Elon Musk, one of the most successful entrepreneur in the world transforming space travel and car manufacturing, has told the Securities and Exchanges Commission (SEC) and the government to “do nothing” when it comes to crypto.
Asked what should the US government do, “we had Gary Gensler, the SEC chairman, calling it a wild west of finance, what should they do, if anything?” – Musk said:
“I would say: do nothing. I’d seriously just let it fly… there’s certain value in cryptocurrency, it will hopefully reduce the error and latency in the money system.
Governments have a habit of editing the money database – which is probably some ancient mainframe somewhere in Virginia written in Cobol, it’s kind of bleak to think about that – so when governments can’t keep their hands out of the cookie jar, edit the database, there’s probably some value to that…
I do know a lot about the money system and payments and how it actually works, as opposed to how economists think it works.
The money system is a series of heterogeneous databases that are not real time, with the exception of PayPal and a few others, and reconcile on a batch basis that may take from 24 hours to seven days.
It’s slow, there’s just a lot of latency in general and the ACH system has basically no security. It was that way when PayPal started in 1999 and it’s still that way 22 years later.”
“So it needs reform?” “Yup, yeah.”
Interesting. Musk is making a basic but persuasive argument that at a technical level, the crypto systems are superior to the fiat system in both being way faster and in being pretty much totally secure where the database itself is concerned.
His argument seems to be that there is fundamental real innovation here, and that it is superior to the technology used in what we may as well call Cobol systems, that being a programming language from 1956. Ancient history in this space.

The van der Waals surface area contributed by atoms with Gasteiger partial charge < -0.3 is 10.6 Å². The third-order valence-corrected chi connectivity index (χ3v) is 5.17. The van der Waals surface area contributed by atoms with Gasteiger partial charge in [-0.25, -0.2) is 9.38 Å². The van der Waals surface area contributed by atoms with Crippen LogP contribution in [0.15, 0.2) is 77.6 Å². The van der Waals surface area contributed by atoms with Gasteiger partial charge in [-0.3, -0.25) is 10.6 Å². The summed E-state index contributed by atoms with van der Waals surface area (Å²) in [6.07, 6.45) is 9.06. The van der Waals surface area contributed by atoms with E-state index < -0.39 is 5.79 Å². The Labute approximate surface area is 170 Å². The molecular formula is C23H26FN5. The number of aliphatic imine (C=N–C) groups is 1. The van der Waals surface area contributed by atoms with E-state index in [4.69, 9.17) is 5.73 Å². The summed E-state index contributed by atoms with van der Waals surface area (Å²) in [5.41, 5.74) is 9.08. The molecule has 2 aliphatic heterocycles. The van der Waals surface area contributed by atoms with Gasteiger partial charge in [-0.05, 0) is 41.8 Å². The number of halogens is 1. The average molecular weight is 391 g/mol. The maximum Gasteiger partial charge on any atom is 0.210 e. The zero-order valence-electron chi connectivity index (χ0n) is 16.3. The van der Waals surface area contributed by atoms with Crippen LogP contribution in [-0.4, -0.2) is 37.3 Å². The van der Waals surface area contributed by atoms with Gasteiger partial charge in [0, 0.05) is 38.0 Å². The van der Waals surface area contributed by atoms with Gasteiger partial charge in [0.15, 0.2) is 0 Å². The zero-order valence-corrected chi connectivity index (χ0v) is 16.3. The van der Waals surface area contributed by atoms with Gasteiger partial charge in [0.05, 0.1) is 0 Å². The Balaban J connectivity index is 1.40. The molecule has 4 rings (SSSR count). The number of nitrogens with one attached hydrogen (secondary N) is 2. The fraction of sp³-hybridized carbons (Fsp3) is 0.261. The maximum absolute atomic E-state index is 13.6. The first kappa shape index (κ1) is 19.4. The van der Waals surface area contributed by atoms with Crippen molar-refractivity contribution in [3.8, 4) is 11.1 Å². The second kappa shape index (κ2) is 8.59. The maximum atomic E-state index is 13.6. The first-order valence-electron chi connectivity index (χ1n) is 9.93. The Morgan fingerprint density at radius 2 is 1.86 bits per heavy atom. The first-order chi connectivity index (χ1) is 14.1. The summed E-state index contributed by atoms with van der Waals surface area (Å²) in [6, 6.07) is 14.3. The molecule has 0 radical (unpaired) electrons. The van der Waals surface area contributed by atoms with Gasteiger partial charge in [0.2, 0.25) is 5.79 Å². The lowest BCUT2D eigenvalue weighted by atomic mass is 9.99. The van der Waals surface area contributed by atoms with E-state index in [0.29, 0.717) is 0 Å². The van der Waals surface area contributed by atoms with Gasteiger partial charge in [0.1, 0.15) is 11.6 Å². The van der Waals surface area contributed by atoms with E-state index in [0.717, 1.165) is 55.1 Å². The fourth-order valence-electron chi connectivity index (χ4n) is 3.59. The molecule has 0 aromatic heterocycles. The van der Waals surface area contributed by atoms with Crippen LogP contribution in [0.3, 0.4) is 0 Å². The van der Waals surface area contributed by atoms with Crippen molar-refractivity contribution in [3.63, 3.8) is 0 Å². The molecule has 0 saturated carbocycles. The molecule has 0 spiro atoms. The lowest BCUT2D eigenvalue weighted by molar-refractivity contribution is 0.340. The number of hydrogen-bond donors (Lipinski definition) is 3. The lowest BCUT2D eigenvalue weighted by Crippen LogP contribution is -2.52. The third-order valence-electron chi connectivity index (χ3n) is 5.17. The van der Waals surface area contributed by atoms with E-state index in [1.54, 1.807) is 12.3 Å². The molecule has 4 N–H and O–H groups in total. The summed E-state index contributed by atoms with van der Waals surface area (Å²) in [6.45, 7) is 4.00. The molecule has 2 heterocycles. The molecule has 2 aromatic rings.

He says let it fly because he wants that innovation to continue developing to the benefit of all certainly at a tech level.
Someone like Gensler, who was a trader at Goldman Sachs and probably has no clue on how finance works at a technological level, sees only those numbers going up and down and this “private money” that goes against Keynesian ideology, and in the process misses completely the raw innovation and crypto’s indisputable superiority at a technological level.
He thinks the same laws that apply to these Cobol systems, which deal with all the trust involved in the reconciliation and database editing, should also apply to cryptos which don’t have such problems.
That applies both to crypto tokens and the smart contract financial systems which are difficult for laymen to grasp in regards to the level of innovation they contain in replacing through code a lot of laws that require trust.
They see the fixed limit and that it is immutable. Or in defi they see the high yield and understand it is partly because the database isn’t being edited by rogue employees or because there is no bank to decide they should keep almost all the yield for themselves and give savers nothing because it is instead a pure market operating on its own through code without rent seekers and power abusers.
Thus when the most successful man driving innovation in our time says they should just let it fly, you’d expect someone like Gensler who has never created anything of value in his entire life, to sit and think very hard.
Alas, Gensler is to be paid by Goldman Sachs so what we should actually expect him to do is to try and regulate away any competition to banks so that they can keep putting their hands on the money jar.
His predecessor failed however in the end, he’ll probably fail too because their attempts are the equivalent of putting a man holding a red flag in front of a car to make cars as ‘safe’ as horses, which is in fact what they did do for a time in the United States, presumably at the behest of the horse lobby which maybe had their man in charge of transport.